It seems there’s a regular flow of news from Nokia in the aviation space recently. Reinforcing its commitment to this market.
First was the announcement of an analytics-based thermal detection solution aimed at fighting COVID-19 in airports. Although this solution is focused on many locations other than airports – factories, ports, offices, schools and outdoor screen centers – the potential for use in an airport situation to support mission-critical networks and digital automation is of interest to ATM.
The solution is agnostic to the types of sensors, cameras and systems used by the organisation. You might say that airports are already doing such activities, so why is this different. Thermal scanning via a camera vs Infrared scanning via a handheld camera provides benefits to both the airport and the passengers. For the airport, many more people can be scanned in a shorter period of time and it allows the airport personnel to keep a further distance from possibly infected travelers. For the passengers, the time waiting for this to occur is virtually eliminated as they are just continuing to walk past the camera. According to Nokia, who implemented this solution in its Chennai factory location, an $80,000 cost savings was achieved by this change.
Privacy is maintained in such a solution as personally identifiable information or PII is masked. On the flip side, deep learning modules can be used to scan the pictures to ensure that a face covering is being used in order to align with COVID-19 travel guidelines. This is a secondary item that can help flag to airport authorities when such rules are not being followed allowing for someone to be dispatched to the appropriate location.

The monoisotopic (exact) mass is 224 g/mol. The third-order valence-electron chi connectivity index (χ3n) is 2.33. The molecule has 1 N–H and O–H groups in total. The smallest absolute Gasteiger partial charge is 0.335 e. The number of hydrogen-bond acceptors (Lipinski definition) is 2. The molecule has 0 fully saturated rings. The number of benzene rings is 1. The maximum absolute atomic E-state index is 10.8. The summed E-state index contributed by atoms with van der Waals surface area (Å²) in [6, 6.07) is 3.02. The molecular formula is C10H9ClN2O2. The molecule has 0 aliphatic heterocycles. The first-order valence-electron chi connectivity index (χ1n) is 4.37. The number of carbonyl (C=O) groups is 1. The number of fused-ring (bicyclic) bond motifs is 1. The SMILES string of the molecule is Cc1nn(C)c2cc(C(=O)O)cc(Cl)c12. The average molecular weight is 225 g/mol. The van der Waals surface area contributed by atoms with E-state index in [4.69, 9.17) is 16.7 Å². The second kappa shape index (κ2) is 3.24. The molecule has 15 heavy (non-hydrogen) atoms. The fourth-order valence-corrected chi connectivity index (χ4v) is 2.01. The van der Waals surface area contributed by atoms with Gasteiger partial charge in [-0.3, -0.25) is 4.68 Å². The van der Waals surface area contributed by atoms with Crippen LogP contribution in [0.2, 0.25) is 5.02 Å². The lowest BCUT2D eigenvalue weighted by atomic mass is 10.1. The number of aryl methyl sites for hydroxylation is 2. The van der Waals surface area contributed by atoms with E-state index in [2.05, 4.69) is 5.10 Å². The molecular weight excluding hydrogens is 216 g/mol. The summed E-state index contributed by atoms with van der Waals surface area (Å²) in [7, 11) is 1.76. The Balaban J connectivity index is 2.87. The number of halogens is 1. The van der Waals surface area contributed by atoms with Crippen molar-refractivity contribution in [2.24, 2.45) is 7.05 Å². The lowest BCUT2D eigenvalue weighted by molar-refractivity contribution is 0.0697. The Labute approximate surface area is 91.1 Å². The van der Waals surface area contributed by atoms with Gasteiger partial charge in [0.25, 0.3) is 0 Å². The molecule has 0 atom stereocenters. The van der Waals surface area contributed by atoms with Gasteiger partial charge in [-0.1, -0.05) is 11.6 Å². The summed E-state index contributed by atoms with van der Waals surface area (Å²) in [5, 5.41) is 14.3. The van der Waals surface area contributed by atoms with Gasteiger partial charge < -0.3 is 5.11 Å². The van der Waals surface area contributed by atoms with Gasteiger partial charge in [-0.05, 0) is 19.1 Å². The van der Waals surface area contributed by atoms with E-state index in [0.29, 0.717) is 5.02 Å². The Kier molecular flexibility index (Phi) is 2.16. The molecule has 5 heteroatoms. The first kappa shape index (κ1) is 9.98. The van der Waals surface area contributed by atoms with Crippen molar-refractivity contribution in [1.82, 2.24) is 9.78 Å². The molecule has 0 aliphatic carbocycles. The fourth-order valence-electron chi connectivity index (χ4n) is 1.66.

Following on this announcement came the selection of Nokia to participate in the Project FACT (Future All Aviation CNS Technology) research and development initiative as a part of SESAR 2020. The FACT Project will deliver updates to the existing CNS technologies where it is anticipated that applications such as controller-pilot datalink communications can be deployed over high-bandwidth broadband technologies. The research will also look at the integration with today’s ATM systems and the support of emerging U-Space services for drones and unmanned aviation.
SESAR is funding the Project and will incorporate the findings into the SESAR Masterplan. Honeywell is the overall leader of the effort. The goal is to do tests throughout the next year with a draft of the findings available by early 2021, for introduction the first quarter of 2022.
The current VHF communications technology cannot support the amount of data download and latency requirements for newer aircraft, such as an A380. This will likely necessitate the introduction of 5G. This will also support a faster turnaround time for flights on the ground as they will be able to notify en route possible maintenance requirements earlier so that ground crew can be prepared, for example. The focus of the Project is to consider if this works with existing technology and reduces costs.
Nokia seems to be doing a good job at transitioning its technology and lessons learned within the Telecoms and IT sector into the Aviation sector. For the past five years, this is a topic I’ve been waiting for in the industry. It only stands to reason that these technologies that have already been adopted in many other forms of transportation and public safety would ultimately make their way into this sector. Finally, the time seems right.